With a thoroughly unremarkable result from the rugby over the weekend, I will instead tip my hat to Twitter user cloud1489 who dressed up as a Brexit flowchart for Halloween. Having made a few myself, I can attest that they easily become nightmarish as forgotten branches come back to haunt you…
The UK Parliament voted last week to go to general election and thus end the zombie session. Asset class returns in sterling and local currency are below; while Westminster were busy politicking, the S&P 500 closed at record highs on an upbeat US jobs report.
Table 1: GBP total returns
Table 2: Local CCY total returns
Last week would have been another quiet week in British politics were it not for that fact that: the EU Council granted the UK a further extension to the Article 50 process thereby delaying the Brexit date once again, Boris Johnson shelved his Withdrawal Bill, MPs failed to back a motion for an early general election by the required two thirds majority, only to then pass a short bill the following day with more than a two thirds majority.
All this happened before Wednesday (the day the UK was supposed to leave the European Union) and put in motion the retirement of the infamous John Bercow from his role as Speaker of the House of Commons. Why does this bear any significance? Tight Parliamentary mathematics has been a feature of this current Parliament and there is no guarantee a general election will markedly shift this. If we are left with a thin Government majority or even a hung parliament after the election, the political (or apolitical) inclination of the next elected speaker will be critical in shaping how any Government is able implement policy. No wonder they say a week in Westminster is a long time…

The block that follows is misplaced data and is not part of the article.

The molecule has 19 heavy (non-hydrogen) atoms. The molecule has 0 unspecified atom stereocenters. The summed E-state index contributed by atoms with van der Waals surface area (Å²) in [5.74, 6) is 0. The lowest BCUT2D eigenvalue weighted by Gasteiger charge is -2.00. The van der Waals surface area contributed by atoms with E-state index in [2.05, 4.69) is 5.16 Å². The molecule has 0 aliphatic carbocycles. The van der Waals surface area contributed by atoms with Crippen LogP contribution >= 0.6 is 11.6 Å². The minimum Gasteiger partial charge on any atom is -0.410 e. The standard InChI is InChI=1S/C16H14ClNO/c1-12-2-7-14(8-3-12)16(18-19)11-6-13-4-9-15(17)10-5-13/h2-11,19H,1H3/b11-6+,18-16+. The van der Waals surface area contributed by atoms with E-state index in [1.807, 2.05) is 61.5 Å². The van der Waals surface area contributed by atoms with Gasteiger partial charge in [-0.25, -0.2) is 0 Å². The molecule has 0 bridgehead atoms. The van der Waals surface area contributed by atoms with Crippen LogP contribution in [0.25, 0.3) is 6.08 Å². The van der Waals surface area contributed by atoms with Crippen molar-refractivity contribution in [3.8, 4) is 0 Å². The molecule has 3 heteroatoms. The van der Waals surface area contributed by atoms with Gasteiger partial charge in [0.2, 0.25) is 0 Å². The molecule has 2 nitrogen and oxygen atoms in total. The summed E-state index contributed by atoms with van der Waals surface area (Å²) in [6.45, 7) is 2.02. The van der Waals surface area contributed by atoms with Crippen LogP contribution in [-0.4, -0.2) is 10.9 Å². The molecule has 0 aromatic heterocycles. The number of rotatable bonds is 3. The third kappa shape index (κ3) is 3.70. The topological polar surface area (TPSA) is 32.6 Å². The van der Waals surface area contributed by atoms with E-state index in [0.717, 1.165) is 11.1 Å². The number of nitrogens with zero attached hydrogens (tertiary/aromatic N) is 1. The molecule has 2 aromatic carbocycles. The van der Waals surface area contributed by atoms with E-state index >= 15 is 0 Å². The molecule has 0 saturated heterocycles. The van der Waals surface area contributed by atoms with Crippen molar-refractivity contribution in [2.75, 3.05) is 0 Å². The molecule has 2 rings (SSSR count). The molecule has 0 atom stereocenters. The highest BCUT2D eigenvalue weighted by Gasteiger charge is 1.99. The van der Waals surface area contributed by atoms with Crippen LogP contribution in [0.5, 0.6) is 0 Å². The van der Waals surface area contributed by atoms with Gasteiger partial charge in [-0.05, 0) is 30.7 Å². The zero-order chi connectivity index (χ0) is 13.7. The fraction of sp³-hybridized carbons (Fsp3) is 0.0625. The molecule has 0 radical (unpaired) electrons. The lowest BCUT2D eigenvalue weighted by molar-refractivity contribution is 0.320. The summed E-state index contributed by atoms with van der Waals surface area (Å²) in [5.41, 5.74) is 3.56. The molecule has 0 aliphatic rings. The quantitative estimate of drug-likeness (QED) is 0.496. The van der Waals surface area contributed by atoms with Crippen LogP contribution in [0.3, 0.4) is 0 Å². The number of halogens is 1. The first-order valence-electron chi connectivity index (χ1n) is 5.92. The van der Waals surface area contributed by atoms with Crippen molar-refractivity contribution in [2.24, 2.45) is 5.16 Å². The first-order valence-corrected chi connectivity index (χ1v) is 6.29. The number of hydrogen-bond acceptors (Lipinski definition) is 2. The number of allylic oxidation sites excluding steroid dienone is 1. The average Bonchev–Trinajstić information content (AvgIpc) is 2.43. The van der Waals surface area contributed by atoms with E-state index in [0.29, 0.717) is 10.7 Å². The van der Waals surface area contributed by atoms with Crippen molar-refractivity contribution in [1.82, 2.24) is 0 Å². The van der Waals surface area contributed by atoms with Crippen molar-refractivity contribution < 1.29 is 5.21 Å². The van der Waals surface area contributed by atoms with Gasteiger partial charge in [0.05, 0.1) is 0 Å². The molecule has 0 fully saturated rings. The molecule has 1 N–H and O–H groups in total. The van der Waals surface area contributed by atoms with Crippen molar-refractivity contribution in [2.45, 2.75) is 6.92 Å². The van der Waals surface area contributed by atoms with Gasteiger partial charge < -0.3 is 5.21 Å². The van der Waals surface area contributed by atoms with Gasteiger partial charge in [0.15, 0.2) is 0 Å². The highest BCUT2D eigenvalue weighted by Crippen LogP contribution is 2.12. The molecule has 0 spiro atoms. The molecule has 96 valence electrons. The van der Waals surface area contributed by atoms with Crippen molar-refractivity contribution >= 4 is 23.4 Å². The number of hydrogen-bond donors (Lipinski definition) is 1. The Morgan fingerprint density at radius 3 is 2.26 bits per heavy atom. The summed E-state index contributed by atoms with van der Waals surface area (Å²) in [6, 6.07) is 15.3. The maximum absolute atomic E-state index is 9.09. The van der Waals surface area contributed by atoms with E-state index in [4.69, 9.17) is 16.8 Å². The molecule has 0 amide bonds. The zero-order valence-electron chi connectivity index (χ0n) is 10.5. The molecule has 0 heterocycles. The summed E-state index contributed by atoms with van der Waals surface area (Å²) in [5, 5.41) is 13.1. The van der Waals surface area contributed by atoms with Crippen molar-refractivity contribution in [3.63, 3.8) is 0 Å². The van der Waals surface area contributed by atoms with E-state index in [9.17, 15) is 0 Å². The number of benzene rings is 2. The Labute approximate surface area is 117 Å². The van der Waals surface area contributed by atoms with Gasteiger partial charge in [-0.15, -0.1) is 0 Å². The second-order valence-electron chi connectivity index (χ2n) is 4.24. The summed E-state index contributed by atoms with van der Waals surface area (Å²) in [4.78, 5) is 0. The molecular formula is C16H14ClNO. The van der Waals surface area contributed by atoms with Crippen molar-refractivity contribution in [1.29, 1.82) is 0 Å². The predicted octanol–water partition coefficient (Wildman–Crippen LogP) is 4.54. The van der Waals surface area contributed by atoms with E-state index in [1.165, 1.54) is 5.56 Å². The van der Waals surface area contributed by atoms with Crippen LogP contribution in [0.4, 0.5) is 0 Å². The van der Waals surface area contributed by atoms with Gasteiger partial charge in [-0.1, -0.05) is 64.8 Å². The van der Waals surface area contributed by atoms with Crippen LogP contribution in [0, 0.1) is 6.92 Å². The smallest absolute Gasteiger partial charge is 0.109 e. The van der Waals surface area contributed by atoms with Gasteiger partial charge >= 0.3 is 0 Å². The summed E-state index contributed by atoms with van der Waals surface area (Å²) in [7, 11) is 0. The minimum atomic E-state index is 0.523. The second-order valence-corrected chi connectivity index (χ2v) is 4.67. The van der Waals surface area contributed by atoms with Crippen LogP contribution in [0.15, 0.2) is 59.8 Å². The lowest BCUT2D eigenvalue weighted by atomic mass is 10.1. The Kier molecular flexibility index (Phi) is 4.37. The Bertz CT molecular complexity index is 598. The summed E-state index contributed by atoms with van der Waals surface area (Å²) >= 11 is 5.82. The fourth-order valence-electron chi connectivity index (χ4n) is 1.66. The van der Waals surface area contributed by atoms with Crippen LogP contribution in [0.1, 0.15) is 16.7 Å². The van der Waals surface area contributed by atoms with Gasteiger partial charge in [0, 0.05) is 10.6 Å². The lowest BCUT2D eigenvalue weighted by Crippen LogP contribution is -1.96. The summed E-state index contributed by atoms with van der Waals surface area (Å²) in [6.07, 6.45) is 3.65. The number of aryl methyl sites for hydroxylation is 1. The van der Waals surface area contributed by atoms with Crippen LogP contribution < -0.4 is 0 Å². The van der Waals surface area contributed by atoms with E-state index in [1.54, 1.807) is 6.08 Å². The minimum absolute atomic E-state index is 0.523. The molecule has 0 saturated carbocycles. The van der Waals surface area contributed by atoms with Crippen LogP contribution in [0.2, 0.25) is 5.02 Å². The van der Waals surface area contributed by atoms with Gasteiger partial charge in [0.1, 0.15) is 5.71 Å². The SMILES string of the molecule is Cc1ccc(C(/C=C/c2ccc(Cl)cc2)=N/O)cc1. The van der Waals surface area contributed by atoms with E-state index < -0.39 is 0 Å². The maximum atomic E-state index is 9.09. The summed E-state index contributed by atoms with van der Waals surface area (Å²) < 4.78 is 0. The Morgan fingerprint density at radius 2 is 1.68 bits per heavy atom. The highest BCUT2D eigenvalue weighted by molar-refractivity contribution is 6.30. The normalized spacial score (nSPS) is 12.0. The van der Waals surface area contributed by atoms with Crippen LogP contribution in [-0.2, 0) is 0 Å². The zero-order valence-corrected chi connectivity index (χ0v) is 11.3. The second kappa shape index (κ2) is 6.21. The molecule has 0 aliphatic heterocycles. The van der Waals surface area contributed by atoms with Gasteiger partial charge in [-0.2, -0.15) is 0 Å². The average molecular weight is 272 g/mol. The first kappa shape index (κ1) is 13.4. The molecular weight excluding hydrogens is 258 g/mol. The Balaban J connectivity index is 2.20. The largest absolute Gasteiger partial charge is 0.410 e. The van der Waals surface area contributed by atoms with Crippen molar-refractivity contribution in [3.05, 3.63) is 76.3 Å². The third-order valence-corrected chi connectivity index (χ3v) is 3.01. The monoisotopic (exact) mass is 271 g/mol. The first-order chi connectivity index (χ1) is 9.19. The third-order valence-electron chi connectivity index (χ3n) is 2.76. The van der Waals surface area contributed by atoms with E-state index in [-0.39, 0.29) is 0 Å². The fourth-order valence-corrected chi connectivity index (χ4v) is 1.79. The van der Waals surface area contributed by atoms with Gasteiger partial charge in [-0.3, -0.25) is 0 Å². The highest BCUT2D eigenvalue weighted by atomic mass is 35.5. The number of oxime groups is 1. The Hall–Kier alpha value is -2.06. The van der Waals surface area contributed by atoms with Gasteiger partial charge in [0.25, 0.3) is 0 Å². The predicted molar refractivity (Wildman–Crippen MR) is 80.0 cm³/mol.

Chart 1: Aggregated polling data for the next UK General Election based on Westminster voting intention shows how support for the Conservatives has rallied since Johnson’s election as party leader in the summer
Source: EQ Investors, Mark Pack (PollBase), YouGov, Opimium, ICM, Survation, ComRes et al.
While it is likely that the next few weeks will be characterised by naff campaign slogans and volatile polling data, markets will be paying close attention to the resulting shifts in probabilities for various election outcomes. While the Conservative Party has purportedly removed a no deal exit threat from its manifesto, investors will be considering black swan events such as an SNP-backed, Labour-led Government or a Brexit Party-backed Conservative-led Government. While either of these may appear extreme or improbable, each could have significant implications for the UK economy and as such will affect sentiment towards UK assets.
Chart 2: An index tracking economic policy uncertainty spiked to its record high in the UK following the vote to leave in June 2016
Source: Baker, Bloom & Davis
The chart above shows how the indicator for policy uncertainty in the UK remains elevated versus the wider world. Given a shock result in the upcoming election (it’s not unheard of that psephologists get it wrong), it is perfectly possible for UK policy uncertainty to spike once again as new, potentially unforeseen risks for the economy emerge. This in turn could give rise to renewed volatility for sterling which could have wide ranging effects on the relative value of foreign and domestic assets. All to play for!
STAT OF THE WEEK: £140 million – the cost of the 2017 general election which if divided by the number of people registered to vote that year equals approximately £2.99 per vote (ONS & Electoral Commission).
Data correct as at: 1/11/19